Four years ago, the term "social media" wasn't widely used. On
Election Day in 2008, there were 1.8 million tweets; now that many
tweets are sent every six minutes, said Rachael Horwitz, a Twitter
spokeswoman. In 2008, Facebook was popular mostly among college
students. This year, there are more than 110,000 political Facebook
pages in the U.S. and 11,000 pages for politicians, said Andrew
Noyes, manager of public policy and communication for Facebook.
Most candidates also use blog network Tumblr, photo-sharing site
Instagram and niche web venues such as Pinterest to spread their
"This will be, without a doubt, the most socially connected
election season ever," said Joe Green, president and co-founder of
NationBuilder. The Los Angeles-based company helps campaigns
organize their online presence. "Democracy in its most basic form
is really about mobilization of the masses, and that is what social
media enables at the grassroots level."
President Barack Obama and Republican challenger Mitt Romney are
spending millions of dollars to advertise online, including placed
media on Facebook and Twitter. Last week, Romney's team became the
first political campaign to purchase a "trending topic" on Twitter,
ensuring that his message would pop up prominently in the social
The presidential candidates' campaigns have digital strategists
on their payrolls and also work with firms such as Targeted Victory
(which helps Republicans), and its Democratic counterpart, Blue
When Obama takes the stage in Charlotte Sept. 6, he will
essentially have 19 million potential publicists to spread his
message. That's how many Twitter followers he has, making his
account the sixth most popular in the world -- behind stars such as
Lady Gaga and Justin Bieber.
Led by Obama and his 2008 technology team, Democrats have
dominated social media. Yet Republicans, in many ways, are now "on
equal footing," said Katie Harbath, a Facebook public policy
manager and liaison to Republicans. Romney has more than 1 million
Twitter followers and, like Obama, multiple Facebook pages.
Last week, Romney had more than 2 million people posting about
him on Facebook -- at times more than Obama, Harbath said. She said
Romney leveraged the convention to build his social-media base,
gaining more than 1 million fans during the week. Romney got more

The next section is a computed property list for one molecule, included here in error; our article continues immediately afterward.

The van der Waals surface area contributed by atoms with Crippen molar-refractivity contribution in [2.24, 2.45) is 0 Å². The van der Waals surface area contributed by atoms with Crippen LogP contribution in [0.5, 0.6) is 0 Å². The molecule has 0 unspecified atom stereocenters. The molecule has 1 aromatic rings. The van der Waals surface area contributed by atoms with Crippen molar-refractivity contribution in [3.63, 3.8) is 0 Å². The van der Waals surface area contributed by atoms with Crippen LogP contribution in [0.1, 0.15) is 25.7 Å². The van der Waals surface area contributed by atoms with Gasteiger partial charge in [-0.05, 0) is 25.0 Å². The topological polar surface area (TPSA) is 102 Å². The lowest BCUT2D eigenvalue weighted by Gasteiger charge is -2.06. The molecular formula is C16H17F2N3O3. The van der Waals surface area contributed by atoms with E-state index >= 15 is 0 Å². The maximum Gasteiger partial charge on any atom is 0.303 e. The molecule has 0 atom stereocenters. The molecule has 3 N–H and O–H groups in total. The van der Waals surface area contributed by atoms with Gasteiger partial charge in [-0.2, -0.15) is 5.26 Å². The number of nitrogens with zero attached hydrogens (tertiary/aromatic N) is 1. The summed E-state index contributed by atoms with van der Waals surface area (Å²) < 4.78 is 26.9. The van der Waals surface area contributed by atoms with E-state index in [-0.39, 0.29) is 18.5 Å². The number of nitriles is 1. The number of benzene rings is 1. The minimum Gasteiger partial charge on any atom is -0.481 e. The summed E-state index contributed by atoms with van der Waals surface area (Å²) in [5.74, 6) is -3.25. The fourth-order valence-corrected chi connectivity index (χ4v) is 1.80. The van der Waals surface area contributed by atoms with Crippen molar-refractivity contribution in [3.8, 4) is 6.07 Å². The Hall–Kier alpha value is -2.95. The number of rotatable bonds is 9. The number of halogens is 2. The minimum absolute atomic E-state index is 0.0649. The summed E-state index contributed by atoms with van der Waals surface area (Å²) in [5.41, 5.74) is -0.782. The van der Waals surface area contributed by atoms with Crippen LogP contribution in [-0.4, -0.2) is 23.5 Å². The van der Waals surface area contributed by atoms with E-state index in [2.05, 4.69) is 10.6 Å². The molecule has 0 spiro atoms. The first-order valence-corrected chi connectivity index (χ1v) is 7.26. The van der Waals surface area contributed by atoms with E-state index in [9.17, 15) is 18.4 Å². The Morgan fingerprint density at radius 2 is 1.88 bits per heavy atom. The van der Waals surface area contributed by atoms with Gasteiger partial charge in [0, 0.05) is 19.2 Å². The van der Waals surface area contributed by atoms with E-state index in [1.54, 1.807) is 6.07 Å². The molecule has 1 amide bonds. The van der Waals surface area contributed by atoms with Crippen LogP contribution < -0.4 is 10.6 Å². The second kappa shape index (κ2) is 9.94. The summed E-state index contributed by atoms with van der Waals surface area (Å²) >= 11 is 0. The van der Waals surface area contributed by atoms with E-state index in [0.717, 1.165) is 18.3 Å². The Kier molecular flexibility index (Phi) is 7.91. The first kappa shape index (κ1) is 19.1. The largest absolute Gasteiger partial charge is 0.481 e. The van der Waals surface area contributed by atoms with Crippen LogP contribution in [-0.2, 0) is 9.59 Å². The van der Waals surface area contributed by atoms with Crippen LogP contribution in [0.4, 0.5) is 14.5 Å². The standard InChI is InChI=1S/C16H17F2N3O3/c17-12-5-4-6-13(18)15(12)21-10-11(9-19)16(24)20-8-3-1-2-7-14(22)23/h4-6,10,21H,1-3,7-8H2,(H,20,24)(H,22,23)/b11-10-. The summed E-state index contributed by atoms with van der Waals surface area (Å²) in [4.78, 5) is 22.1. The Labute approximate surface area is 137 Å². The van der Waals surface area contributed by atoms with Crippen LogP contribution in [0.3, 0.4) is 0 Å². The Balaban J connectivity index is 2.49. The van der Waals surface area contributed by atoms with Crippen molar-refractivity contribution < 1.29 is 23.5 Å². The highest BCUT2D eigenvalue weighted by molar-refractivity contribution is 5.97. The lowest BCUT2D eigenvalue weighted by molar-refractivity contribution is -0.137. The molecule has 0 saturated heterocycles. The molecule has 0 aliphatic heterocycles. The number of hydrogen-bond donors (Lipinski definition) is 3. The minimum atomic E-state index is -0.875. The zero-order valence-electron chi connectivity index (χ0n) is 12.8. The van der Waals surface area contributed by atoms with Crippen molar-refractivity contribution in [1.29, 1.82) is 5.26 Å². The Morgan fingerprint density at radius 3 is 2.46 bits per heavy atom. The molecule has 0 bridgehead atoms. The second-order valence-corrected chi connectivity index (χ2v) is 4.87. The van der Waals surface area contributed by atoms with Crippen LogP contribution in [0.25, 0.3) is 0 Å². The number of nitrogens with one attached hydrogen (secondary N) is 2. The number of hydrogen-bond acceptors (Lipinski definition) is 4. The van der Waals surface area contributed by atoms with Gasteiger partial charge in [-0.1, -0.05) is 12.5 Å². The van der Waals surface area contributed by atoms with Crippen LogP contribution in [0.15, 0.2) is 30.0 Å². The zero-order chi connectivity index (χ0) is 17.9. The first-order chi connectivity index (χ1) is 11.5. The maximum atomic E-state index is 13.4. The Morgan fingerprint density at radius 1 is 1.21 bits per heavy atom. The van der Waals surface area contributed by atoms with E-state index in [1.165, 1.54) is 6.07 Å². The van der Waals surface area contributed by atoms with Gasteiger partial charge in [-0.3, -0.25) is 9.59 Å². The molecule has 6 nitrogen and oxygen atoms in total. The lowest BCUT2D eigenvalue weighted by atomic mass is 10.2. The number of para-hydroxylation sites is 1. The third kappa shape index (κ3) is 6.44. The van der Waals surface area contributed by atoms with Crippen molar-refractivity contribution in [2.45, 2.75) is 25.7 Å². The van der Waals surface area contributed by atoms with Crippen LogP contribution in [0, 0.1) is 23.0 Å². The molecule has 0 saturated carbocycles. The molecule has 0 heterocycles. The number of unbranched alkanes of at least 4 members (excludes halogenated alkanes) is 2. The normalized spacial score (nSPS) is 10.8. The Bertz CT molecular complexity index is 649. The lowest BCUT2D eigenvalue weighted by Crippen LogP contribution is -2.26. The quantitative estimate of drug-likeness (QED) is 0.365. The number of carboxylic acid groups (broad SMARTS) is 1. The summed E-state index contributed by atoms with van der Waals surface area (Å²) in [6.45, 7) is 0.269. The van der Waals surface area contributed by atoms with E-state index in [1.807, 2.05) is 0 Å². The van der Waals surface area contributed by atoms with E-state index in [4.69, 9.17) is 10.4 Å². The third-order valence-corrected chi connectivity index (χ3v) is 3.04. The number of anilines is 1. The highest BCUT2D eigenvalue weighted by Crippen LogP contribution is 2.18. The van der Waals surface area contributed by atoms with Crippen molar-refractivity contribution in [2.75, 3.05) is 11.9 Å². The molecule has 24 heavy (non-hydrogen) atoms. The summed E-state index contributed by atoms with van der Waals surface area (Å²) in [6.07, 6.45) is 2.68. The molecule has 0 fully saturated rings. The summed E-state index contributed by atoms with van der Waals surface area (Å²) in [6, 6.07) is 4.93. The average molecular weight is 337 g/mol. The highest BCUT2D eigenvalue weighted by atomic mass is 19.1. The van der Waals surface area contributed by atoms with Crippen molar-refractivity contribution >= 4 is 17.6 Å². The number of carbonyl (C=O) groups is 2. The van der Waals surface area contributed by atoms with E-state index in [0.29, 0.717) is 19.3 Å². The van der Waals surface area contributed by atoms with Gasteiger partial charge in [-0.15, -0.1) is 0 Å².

juice on Twitter during his wife's speech than his own, Mr. Sharp
No one has touched Clint Eastwood.
The surprise Republican convention speaker spawned a Twitter
tsunami when he addressed an empty chair as if it were Obama. The
Obama campaign quickly posted a photo of the president in a chair
and the message, "This seat's taken." As of Sept. 4, it had been
retweeted more than 54,000 times -- the most activity of anyone
during the Republican convention and the second most ever from
A spoof Twitter account, @InvisibleObama, featuring a picture of
an empty chair, quickly popped up and now has more than 68,000
Taking extra steps
Politicians are taking extra steps on social media to highlight
their activities during the conventions.
New Jersey Governor Chris Christie started a special "Twitter
handle" -- @ChristieKeynote -- that attracted 7,766 followers and
featured backstage photos of himself. Oklahoma Governor Mary Fallin
shared photos from the convention floor in Tampa with the
26,000-plus people who have "liked" her Facebook page.
Vice-presidential candidate Paul Ryan peaked during his speech,
with about 6,000 tweets per minute when he spoke about his faith,
and again when he spoke about government spending.
Twitter and Facebook are going one level deeper, measuring how
well the presidential candidates are connecting with their
audiences in addition to how often.
There's a daily "Twitter Political Index," which analyzes the
400 million tweets per day to discern how users feel about Obama
and Romney. The social network has partnered with two polling firms
and analytics company Topsy to validate data.
A score of 24, as Obama had Sept. 3, means that tweets about him
are more positive than 24% of all other Twitter messages. Romney
had a score of 14 the same day. Fifty or above is considered good,
Mr. Sharp said.
More telling, though is movement from day to day, and both
candidates' scores dropped Sept. 3 compared with the previous day.
The trend line of improving or deteriorating sentiment closely
follows the movement of Gallup poll approval ratings .
Through a partnership with CNN, Facebook is tracking sentiment
about the candidates through the volume of Facebook activity about
the election. The site, cnn.com/fbinsights, enables visitors to view trends by
gender, state and age group.
Just as the politicians have adapted to social media, social
media is adapting to politics: Twitter and Facebook both have
employees roving throughout the conventions and have sponsored
parties and events to raise their profile.